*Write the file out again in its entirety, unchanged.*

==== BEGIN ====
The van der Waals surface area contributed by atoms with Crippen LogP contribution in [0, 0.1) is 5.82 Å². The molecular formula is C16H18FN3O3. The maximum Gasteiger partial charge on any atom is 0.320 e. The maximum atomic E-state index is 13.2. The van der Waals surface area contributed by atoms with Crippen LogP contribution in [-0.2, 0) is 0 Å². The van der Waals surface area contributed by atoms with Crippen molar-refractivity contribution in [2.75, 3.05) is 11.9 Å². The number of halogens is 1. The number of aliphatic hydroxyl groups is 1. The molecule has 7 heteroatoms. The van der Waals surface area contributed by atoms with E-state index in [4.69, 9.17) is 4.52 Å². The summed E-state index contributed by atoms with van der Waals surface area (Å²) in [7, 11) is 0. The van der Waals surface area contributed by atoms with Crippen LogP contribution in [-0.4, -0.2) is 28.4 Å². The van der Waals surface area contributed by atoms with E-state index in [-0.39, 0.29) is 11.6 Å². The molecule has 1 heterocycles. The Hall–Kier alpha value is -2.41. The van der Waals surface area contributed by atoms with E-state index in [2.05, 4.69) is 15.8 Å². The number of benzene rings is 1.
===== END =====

The van der Waals surface area contributed by atoms with Crippen LogP contribution in [0, 0.1) is 5.82 Å². The molecular formula is C16H18FN3O3. The maximum Gasteiger partial charge on any atom is 0.320 e. The maximum atomic E-state index is 13.2. The van der Waals surface area contributed by atoms with Crippen LogP contribution in [-0.2, 0) is 0 Å². The van der Waals surface area contributed by atoms with Crippen molar-refractivity contribution in [2.75, 3.05) is 11.9 Å². The number of halogens is 1. The number of aliphatic hydroxyl groups is 1. The molecule has 7 heteroatoms. The van der Waals surface area contributed by atoms with E-state index in [4.69, 9.17) is 4.52 Å². The summed E-state index contributed by atoms with van der Waals surface area (Å²) in [7, 11) is 0. The van der Waals surface area contributed by atoms with Crippen LogP contribution in [-0.4, -0.2) is 28.4 Å². The van der Waals surface area contributed by atoms with E-state index in [-0.39, 0.29) is 11.6 Å². The molecule has 1 heterocycles. The Hall–Kier alpha value is -2.41. The van der Waals surface area contributed by atoms with E-state index in [2.05, 4.69) is 15.8 Å². The number of benzene rings is 1.